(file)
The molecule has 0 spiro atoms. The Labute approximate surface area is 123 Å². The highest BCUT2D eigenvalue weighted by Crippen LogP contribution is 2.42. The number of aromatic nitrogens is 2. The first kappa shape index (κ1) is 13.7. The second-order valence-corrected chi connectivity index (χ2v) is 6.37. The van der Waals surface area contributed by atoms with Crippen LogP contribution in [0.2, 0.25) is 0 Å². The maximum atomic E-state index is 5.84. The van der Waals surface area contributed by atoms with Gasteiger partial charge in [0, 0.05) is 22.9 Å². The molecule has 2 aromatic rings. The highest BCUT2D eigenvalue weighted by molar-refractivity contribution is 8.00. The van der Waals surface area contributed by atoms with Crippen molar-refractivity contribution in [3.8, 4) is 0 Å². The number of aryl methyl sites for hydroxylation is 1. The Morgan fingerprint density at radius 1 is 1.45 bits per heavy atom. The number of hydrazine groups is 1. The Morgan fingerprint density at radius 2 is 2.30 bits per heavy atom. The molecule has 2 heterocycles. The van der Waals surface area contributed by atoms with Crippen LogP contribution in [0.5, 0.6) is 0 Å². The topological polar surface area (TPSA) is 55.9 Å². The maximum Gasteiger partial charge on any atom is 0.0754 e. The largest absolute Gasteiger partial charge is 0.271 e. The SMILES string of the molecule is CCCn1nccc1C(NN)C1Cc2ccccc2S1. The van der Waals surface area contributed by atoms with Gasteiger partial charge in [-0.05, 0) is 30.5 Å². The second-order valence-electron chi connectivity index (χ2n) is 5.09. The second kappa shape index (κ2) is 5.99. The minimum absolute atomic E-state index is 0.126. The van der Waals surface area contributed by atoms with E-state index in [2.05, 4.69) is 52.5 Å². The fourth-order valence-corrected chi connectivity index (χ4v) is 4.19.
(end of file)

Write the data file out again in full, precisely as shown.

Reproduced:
The molecule has 0 spiro atoms. The Labute approximate surface area is 123 Å². The highest BCUT2D eigenvalue weighted by Crippen LogP contribution is 2.42. The number of aromatic nitrogens is 2. The first kappa shape index (κ1) is 13.7. The second-order valence-corrected chi connectivity index (χ2v) is 6.37. The van der Waals surface area contributed by atoms with Crippen LogP contribution in [0.2, 0.25) is 0 Å². The maximum atomic E-state index is 5.84. The van der Waals surface area contributed by atoms with Gasteiger partial charge in [0, 0.05) is 22.9 Å². The molecule has 2 aromatic rings. The highest BCUT2D eigenvalue weighted by molar-refractivity contribution is 8.00. The van der Waals surface area contributed by atoms with Crippen molar-refractivity contribution in [3.8, 4) is 0 Å². The number of aryl methyl sites for hydroxylation is 1. The Morgan fingerprint density at radius 1 is 1.45 bits per heavy atom. The number of hydrazine groups is 1. The Morgan fingerprint density at radius 2 is 2.30 bits per heavy atom. The molecule has 2 heterocycles. The van der Waals surface area contributed by atoms with Crippen LogP contribution in [0.5, 0.6) is 0 Å². The topological polar surface area (TPSA) is 55.9 Å². The maximum Gasteiger partial charge on any atom is 0.0754 e. The largest absolute Gasteiger partial charge is 0.271 e. The SMILES string of the molecule is CCCn1nccc1C(NN)C1Cc2ccccc2S1. The van der Waals surface area contributed by atoms with Gasteiger partial charge in [-0.05, 0) is 30.5 Å². The second-order valence-electron chi connectivity index (χ2n) is 5.09. The second kappa shape index (κ2) is 5.99. The minimum absolute atomic E-state index is 0.126. The van der Waals surface area contributed by atoms with E-state index in [2.05, 4.69) is 52.5 Å². The fourth-order valence-corrected chi connectivity index (χ4v) is 4.19.